On my way to Limerick, I’ve paused for a minute to read the new issue of the Economist which carries an article on privacy that is, well, less terrifying (although it should be) than symptomatic of Network Culture. It seems hard to believe that only a couple of decades ago, privacy was still important in culture and that giving up all one’s intimate life details to overseers was the stuff of dystopian nightmares like 1984. What is incredible isn’t that such monitoring is so prevalent, it’s that under Network Culture we don’t seem to care.
I’m reworking part of the Networked Publics book and ran across a post by Mitch Kapor titled "architecture is politics." Compare this with my earlier post about Lawrence Lessig’s use of the term architecture in his book Code and Other Laws of Cyberspace. Again, as any reader of Mark Wigley’s The Architecture of Deconstruction knows, such references are far from idle.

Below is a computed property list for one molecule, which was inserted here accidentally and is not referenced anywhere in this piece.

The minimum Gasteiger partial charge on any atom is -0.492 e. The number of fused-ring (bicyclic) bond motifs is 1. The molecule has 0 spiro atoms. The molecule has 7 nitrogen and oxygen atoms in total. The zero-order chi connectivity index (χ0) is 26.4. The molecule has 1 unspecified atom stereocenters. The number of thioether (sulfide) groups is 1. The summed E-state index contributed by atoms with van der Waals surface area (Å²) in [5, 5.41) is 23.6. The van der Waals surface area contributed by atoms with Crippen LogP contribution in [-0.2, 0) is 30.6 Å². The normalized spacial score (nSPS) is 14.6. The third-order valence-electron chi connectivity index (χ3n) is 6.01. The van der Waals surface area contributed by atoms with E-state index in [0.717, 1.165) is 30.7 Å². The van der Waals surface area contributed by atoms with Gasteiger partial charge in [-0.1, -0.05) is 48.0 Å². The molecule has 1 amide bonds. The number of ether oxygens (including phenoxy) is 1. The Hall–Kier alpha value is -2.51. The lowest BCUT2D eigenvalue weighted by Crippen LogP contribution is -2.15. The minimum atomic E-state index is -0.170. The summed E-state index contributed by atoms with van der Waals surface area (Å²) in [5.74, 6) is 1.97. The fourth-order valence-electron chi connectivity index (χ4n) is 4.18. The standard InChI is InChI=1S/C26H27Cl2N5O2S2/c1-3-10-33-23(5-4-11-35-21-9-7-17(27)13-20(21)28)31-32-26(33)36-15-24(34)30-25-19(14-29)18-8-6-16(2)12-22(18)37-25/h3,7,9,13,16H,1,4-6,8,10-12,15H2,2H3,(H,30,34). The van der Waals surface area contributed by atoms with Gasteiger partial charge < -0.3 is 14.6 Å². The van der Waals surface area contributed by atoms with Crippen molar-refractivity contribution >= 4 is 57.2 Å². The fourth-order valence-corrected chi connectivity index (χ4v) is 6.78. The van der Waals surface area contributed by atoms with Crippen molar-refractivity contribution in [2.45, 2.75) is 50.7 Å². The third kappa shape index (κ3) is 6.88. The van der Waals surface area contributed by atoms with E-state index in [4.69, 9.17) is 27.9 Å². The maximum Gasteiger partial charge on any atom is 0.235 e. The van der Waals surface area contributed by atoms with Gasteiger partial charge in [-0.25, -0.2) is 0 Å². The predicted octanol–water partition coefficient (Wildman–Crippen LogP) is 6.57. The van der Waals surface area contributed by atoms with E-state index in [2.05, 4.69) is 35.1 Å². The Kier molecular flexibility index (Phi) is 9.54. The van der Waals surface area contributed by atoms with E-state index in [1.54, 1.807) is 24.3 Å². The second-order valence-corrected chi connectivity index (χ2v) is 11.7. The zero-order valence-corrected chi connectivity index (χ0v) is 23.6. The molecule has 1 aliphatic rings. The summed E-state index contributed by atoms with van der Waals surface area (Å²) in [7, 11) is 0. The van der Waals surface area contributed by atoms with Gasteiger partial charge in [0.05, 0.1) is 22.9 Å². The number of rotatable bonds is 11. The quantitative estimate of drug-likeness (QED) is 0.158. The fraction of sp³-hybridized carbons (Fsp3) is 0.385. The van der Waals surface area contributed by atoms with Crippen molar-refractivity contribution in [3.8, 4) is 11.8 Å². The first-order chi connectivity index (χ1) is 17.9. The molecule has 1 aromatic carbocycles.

As readers of this blog now, I’m thoroughly bored by idle speculations in architectural form (as if we still needed that). Kapor’s post is useful in reminding us that architecture has a much more important role to play in society and that its future is tied to how we think of the Net.
It’s a great feeling to have another book down and I’m still basking in the glow a little although I’m moving headlong into editing Networked Publics.
Here’s a view of a section of the book on the wall at Studio-X.
According to the Collected Writings of Robert Smithson, Smithson took his Tour of the Monuments of Passaic, New Jersey forty years ago today. Without Smithson, of course, there would have been on CLUI, nor would there have been an AUDC.
Now it happens that the Collected Writings reproduced a common error. Smithson’s tour actually took place on September 30 (since that is the day that the New York Times article by John Canady entitled "Art: Themes and the Usual Variations" was published.
But let’s not burst anyone’s bubble. For one, I live in Montclair, a few miles from Passaic and if the tour was not forty years ago to this date, I was born that day.
So, to celebrate my fortieth birthday, my incomparable research assistant at the NetLab Leah Meisterlin and I have finished a draft of the Infrastructural City: Networked Ecologies in Los Angeles for ACTAR. I’m going to be transferring it from my laptop to my home server and then uploading the 2 gigabytes of files to Barcelona overnight.